TORONTO — A paid sick-leave program is coming to Ontario within days, the province said Wednesday as critics accused the government of endangering essential workers by delaying action on the issue for months.
Public health experts, labour groups and local officials have been calling for sick-leave support for much of the pandemic, arguing it would reduce COVID-19 spread in workplaces.
After months of saying a provincial plan would needlessly overlap with a federal measure, the Progressive Conservatives said they'd introduce a policy that would fill "gaps" in Ottawa's benefit, including reducing wait times for funds, expanding eligibility, and providing time off to get vaccinated.
House Leader Paul Calandra said the province had been hoping the federal Liberals would announce those changes in its budget earlier this week.
"It's important for us that we get this out as soon as possible in light of the disappointment Monday," he said. "But we're going to get it right, and over the next number of days, you'll see us come forward with something."
The shift in the province's approach on sick leave came after Premier Doug Ford's government rejected Opposition motions on paid sick leave earlier this week.
Calandra said the third wave, which has been pummeling Ontario, underscored the need to act.
Hospitalizations and admissions to intensive care for COVID-19 have been surging across the province in recent weeks, with doctors noting that essential workers are often among the most serious cases.
There were 788 patients with COVID-related critical illness in intensive care units as of midnight on Wednesday, according to a daily report from Critical Care Services Ontario.
Hospitals have ramped down non-urgent procedures and have been transferring patients between facilities to manage an onslaught of severe infections.
The Ornge air and land ambulance service, which is tracking transfers, said 570 patients were moved between hospitals from April 1 to Wednesday. Since Jan. 1, a total of 1,238 patients have been transferred between facilities, it said.
NDP Leader Andrea Horwath said the government should have acted earlier on sick leave and the provincial program needs to be easy for all workers to access.
"They should have done this a year ago," she said. "How many people lost their lives because the government has been dragged kicking and screaming to a point where they may have to actually act?"
Liberal Leader Steven Del Duca said the delayed action is evidence that Ford is not fit to lead the province.
"His dithering and delaying on paid sick leave, and virtually every other public health measure, is why he needs to resign," Del Duca said.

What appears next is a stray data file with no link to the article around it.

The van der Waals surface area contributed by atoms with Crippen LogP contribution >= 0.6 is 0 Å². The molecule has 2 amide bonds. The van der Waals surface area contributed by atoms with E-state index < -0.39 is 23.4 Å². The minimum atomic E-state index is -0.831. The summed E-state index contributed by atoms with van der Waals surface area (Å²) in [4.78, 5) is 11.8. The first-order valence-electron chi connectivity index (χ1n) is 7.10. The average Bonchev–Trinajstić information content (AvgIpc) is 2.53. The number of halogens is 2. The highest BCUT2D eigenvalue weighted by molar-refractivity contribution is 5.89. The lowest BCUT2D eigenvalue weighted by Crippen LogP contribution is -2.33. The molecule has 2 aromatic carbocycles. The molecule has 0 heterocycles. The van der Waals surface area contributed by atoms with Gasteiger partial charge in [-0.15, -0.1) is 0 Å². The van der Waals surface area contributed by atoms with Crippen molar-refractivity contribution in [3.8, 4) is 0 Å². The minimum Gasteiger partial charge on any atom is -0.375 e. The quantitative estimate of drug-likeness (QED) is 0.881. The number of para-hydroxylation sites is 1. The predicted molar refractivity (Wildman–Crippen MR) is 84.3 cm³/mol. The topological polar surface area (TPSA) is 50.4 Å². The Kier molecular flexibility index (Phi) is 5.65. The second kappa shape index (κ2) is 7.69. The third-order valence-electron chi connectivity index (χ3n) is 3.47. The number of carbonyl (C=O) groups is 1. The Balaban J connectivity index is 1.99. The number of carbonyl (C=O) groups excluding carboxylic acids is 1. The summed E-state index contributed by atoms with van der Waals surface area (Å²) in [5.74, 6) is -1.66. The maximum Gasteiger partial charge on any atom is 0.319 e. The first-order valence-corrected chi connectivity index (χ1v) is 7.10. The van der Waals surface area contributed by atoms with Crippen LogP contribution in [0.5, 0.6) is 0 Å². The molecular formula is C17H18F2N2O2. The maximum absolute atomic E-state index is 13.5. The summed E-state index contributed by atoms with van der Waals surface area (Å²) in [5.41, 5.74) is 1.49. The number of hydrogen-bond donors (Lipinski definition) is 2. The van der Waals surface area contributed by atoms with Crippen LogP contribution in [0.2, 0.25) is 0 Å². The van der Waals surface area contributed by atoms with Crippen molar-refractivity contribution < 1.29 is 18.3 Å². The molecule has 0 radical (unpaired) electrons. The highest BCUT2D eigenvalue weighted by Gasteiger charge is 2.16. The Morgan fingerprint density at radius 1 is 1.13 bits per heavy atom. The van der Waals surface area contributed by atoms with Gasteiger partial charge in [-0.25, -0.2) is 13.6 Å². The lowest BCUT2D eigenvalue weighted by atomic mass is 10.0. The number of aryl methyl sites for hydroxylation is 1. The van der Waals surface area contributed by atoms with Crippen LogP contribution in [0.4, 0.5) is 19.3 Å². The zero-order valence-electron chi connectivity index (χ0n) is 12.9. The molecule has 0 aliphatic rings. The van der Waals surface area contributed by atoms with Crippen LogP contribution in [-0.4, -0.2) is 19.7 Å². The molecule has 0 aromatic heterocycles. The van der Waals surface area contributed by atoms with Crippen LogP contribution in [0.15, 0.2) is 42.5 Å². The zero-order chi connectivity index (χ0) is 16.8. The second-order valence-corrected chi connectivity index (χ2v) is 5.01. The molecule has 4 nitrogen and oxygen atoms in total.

The Canadian Federation of Independent Business said it has offered advice to the government on the sick-day program, suggesting it should be temporary and not impose new costs on businesses.
"If an employer is required to pay for immediate pandemic sick time for those testing positive, (governments) should set up a quick process to reimburse the employer – at minimum, small employers," president Dan Kelly said on Twitter.
Ford was in self-isolation Wednesday after a member of his staff tested positive for COVID-19 on Tuesday night.
The premier has tested negative for the virus, his office said, but had come into contact with the staffer on Monday.
Ford's office also said neither Ontario's top doctor nor any member of cabinet came into contact with the individual diagnosed with the virus.
"The premier will continue leading this government’s response to the COVID-19 pandemic while in isolation, including briefings with officials and communicating with the public," his office said.
Ontario reported 4,212 new cases of COVID-19 and 32 more deaths linked to the virus on Wednesday. The Ministry of Health also said 2,335 people are in hospital with the novel coronavirus.
Meanwhile, Mississauga Mayor Bonnie Crombie called on Ford to reopen some outdoor recreational facilities his government closed last week.
She thanked him for back-tracking on the closure of playgrounds but added that re-opening golf courses and tennis courts is also important.
"Outdoor recreation is essential to the overall health and well being of children and their families," she said. "But it's also essential to adults."
Ontario’s science advisors have criticized the restrictions on outdoor activities and said they will harm children and those who don't have access to their own green space.
In a different statement, the same advisory group called for a clear strategy to manage the supply of an in-demand drug used for COVID-19 patients.
Anti-inflammatory drug tocilizumab is shown to improve patients’ likelihood of survival and to reduce their need for mechanical ventilation. Research on its effectiveness has driven global demand in recent months.
A brief published Monday by the COVID-19 science advisory table said demand for the drug in Ontario "might exceed supply in the near future," and laid out several options for managing supply, including limiting the dose to 400 milligrams per patient and potentially substituting another drug.
The group also suggested setting up a provincial dashboard to monitor and allocate supply based on demand. It said a centralized allocation lottery system could help ensure fairness if demand exceeds supply.
This report by The Canadian Press was first published April 21, 2021.
Shawn Jeffords and Holly McKenzie-Sutter, The Canadian Press